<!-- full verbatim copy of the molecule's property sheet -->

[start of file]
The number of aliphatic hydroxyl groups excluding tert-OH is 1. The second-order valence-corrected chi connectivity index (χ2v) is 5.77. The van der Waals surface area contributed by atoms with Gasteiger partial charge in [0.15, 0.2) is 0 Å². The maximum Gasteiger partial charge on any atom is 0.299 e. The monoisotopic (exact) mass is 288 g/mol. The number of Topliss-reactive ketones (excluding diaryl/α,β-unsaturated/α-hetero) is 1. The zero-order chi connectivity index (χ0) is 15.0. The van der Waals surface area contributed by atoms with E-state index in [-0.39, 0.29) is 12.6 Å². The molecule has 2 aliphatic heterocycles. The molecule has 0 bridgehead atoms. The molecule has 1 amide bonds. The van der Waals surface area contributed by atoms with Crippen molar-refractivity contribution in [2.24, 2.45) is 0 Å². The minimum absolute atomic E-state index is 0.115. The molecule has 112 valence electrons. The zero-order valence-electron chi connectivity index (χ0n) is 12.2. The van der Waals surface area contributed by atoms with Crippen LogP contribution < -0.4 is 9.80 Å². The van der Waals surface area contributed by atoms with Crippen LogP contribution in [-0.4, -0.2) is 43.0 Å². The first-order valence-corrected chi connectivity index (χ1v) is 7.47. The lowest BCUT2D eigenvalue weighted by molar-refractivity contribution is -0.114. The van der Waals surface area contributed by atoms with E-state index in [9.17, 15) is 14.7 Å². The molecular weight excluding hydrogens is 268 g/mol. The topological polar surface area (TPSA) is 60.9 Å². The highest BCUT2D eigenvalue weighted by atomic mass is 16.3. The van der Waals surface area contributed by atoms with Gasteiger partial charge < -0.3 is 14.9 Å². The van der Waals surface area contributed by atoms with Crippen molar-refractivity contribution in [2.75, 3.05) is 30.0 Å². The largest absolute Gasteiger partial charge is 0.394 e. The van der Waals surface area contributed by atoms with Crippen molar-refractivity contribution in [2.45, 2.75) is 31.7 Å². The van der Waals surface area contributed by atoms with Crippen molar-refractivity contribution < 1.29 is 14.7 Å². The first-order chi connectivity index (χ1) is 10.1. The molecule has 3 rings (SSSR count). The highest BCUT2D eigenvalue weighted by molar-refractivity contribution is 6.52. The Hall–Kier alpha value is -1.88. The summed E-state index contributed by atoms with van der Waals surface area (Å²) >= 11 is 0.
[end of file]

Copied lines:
The number of aliphatic hydroxyl groups excluding tert-OH is 1. The second-order valence-corrected chi connectivity index (χ2v) is 5.77. The van der Waals surface area contributed by atoms with Gasteiger partial charge in [0.15, 0.2) is 0 Å². The maximum Gasteiger partial charge on any atom is 0.299 e. The monoisotopic (exact) mass is 288 g/mol. The number of Topliss-reactive ketones (excluding diaryl/α,β-unsaturated/α-hetero) is 1. The zero-order chi connectivity index (χ0) is 15.0. The van der Waals surface area contributed by atoms with E-state index in [-0.39, 0.29) is 12.6 Å². The molecule has 2 aliphatic heterocycles. The molecule has 0 bridgehead atoms. The molecule has 1 amide bonds. The van der Waals surface area contributed by atoms with Crippen molar-refractivity contribution in [2.24, 2.45) is 0 Å². The minimum absolute atomic E-state index is 0.115. The molecule has 112 valence electrons. The zero-order valence-electron chi connectivity index (χ0n) is 12.2. The van der Waals surface area contributed by atoms with Crippen LogP contribution < -0.4 is 9.80 Å². The van der Waals surface area contributed by atoms with Crippen LogP contribution in [-0.4, -0.2) is 43.0 Å². The first-order valence-corrected chi connectivity index (χ1v) is 7.47. The lowest BCUT2D eigenvalue weighted by molar-refractivity contribution is -0.114. The van der Waals surface area contributed by atoms with E-state index in [9.17, 15) is 14.7 Å². The molecular weight excluding hydrogens is 268 g/mol. The topological polar surface area (TPSA) is 60.9 Å². The highest BCUT2D eigenvalue weighted by atomic mass is 16.3. The van der Waals surface area contributed by atoms with Gasteiger partial charge < -0.3 is 14.9 Å². The van der Waals surface area contributed by atoms with Crippen molar-refractivity contribution in [2.75, 3.05) is 30.0 Å². The largest absolute Gasteiger partial charge is 0.394 e. The van der Waals surface area contributed by atoms with Crippen molar-refractivity contribution in [2.45, 2.75) is 31.7 Å². The van der Waals surface area contributed by atoms with Crippen molar-refractivity contribution < 1.29 is 14.7 Å². The first-order chi connectivity index (χ1) is 10.1. The molecule has 3 rings (SSSR count). The highest BCUT2D eigenvalue weighted by molar-refractivity contribution is 6.52. The Hall–Kier alpha value is -1.88. The summed E-state index contributed by atoms with van der Waals surface area (Å²) >= 11 is 0.